Single square brackets [ and testcommand both are built in the bash shell.

Why are there two separate commands if both square brackets [ and test commands have the same function?


1 Answer 1


[ and test are the same command. Only, [ expects its last argument to be ] (which it otherwise ignores).

The [ and test command are often implemented by the same binary file. Most Bourne-like shells and fish have both [ and test builtin. The C shell or rc and their derivatives don't. The C shell has dedicated constructs to perform some of the operations normally performed by the test/[ utility.

The test command appeared in Unix V7 in the late 70s alongside the then new Bourne shell. Previous versions had no test command, and their shell didn't have a if construct. But there was a standalone if command that could do a few of the same tests that test does and execute a command depending on the result.

The Bourne shell introduced a few control statements (if/while/until), so test was introduced to complement that, to have a command which could be used in the condition part of those statements to perform various tests.

There was no [ command in V7, but you can find some unfinished commented out code in there for a [ builtin suggesting they had already envisioned it by then, but probably decided against cluttering the sh code with it at the time.

[ and test builtins were added to the Bourne shell in System III in 1981.

All Bourne-like shells including bash have had a [/test builtin since then, but note that while the Almquist shell had [/test built-in from the start (actually merged with expr), it was initially disabled (not compiled in) in early BSDs and until quite late in some.

Both [ and test are standard POSIX commands. They are not required to be builtin, but they are required to be executable from things like env, find -exec, execvp(), etc, so be available as standalone executable.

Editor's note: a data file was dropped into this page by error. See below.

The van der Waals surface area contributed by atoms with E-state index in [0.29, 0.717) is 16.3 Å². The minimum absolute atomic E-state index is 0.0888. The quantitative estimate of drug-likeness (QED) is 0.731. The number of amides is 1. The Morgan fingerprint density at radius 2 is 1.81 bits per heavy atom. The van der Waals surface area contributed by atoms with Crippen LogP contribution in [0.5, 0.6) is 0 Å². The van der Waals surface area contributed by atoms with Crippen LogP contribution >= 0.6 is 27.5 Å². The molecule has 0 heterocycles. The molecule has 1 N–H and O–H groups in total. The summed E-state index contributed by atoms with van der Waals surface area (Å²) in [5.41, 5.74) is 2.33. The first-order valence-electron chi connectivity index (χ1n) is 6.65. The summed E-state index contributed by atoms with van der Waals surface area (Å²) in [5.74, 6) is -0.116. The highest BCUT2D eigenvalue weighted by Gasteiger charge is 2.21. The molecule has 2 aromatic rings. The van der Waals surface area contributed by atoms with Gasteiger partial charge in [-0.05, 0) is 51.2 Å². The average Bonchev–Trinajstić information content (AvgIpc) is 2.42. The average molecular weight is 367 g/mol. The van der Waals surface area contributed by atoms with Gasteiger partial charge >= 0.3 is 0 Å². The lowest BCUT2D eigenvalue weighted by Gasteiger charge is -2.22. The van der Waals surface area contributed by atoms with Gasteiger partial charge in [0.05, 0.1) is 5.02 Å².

You still find some systems though that supply a standalone test utility but not a [ one. Which explains why you see more often things like:

find . -exec test -f {} ';'

(equivalent of GNU find's -xtype f), than:

find . -exec [ -f {} ] ';'

Which would fail on systems that don't supply a standalone [ utility.

As another anecdotal difference between [ and test, since test <any-string> (same as [ <any-string> ]) is a valid test which tests whether <any-string> is non-empty, test --version or test --help cannot return the version of test or its usage. [ --version however is not a valid test, so you'll find that the GNU standalone [ utility accepts --version and --help to return version and usage information respectively, instead of the usual missing ‘]’ error message while GNU test doesn't (see corresponding commit from 2003 (misleading comment fixed in 2005)).

$ '/usr/bin/[' --version
[ (GNU coreutils) 8.30
$ /usr/bin/test --version && echo "--version is non-empty"
--version is non-empty
$ '/usr/bin/[' --something-else
/usr/bin/[: missing ‘]’
  • 1
    thanks for referencing that commit from 1979!
    – charsi
    Jan 1 at 7:12

You must log in to answer this question.

Not the answer you're looking for? Browse other questions tagged .